Neponset Health Center receives national recognition
The Geiger Gibson Community Health Center, the Mid Upper Community Health Center and the Neponset Health Center have been awarded Recognition by the National Committee for Quality Assurance (NCQA) Physician Practice Connections® (PPC) — Patient-Centered Medical Home ™ (PCMH) Program.
It took the health centers over one year to complete a detailed application to NCQA resulting in receiving the highest level of recognition for a PPC-PCMH — called Level 3. The Patient Centered Medical Home standards emphasize the use of systematic, patient-centered, coordinated care that supports access, communication and patient involvement. The 17 physicians and 16 nurse practitioners working at the health centers are among a handful of providers in the state to receive this recognition.
The three health conditions that were chosen as a part of the evaluation by NCQA were diabetes, asthma and pediatric care.
“The patient-centered medical home promises to improve health and health care,” said NCQA President Margaret E. O’Kane. “The active, ongoing relationship between a patient and a physician in medical homes fosters an all-too-rare goal in care: staying healthy and preventing illness in the first place. PPC PCMH Recognition shows that the Geiger Gibson Community Health Center, the Mid Upper Community Health Center and the Neponset Health Center have the tools, systems and resources to provide their patients with the right care at the right time.”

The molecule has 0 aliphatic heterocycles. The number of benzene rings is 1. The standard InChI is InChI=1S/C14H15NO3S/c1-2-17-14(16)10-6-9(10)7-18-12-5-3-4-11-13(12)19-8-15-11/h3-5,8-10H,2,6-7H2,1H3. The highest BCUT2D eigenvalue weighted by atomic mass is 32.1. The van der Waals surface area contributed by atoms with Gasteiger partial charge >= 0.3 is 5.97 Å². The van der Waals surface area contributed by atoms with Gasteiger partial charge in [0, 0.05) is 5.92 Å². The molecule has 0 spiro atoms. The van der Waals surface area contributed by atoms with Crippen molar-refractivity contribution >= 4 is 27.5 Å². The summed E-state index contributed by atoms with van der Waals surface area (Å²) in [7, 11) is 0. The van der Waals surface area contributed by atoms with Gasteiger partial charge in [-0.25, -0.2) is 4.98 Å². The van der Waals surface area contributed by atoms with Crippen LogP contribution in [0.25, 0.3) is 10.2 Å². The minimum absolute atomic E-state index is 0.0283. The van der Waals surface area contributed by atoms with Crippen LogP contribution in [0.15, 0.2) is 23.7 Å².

The health centers were assisted in reaching this goal by participating in a national demonstration project called the Safety Net Medical Home Initiative (SNMHI) sponsored by The Commonwealth Fund and administered by Qualis Health in partnership with the MacColl Institute for Healthcare Innovation. The Initiative also receives support from eight regional co-funders, including The Boston Foundation, Blue Cross Blue Shield of Massachusetts, Partners Community Benefit Fund and the Beth Israel Deaconess Medical Center.
UMass president: Student fees may increase
University of Massachusetts President Jack Wilson says the university is facing a $54.5 million budget gap for the next fiscal year and student fees may be raised to close it.
Wilson said last Thursday he anticipates a 2 to 3 percent increase in student fees to cover inflation, but a decision on anything beyond that depends on the legislative budget process. He expects a firm announcement on fees by early June.
The Republican of Springfield reports that Wilson was a key speaker at a Statehouse meeting to organize a new caucus of legislators to promote public higher education and work for more state support.
Gov. Deval Patrick has proposed a $429 million budget for the five-campus system for the fiscal year that starts July 1. That’s the same as this year.
Material from the Associated Press and news releases contributed to this report.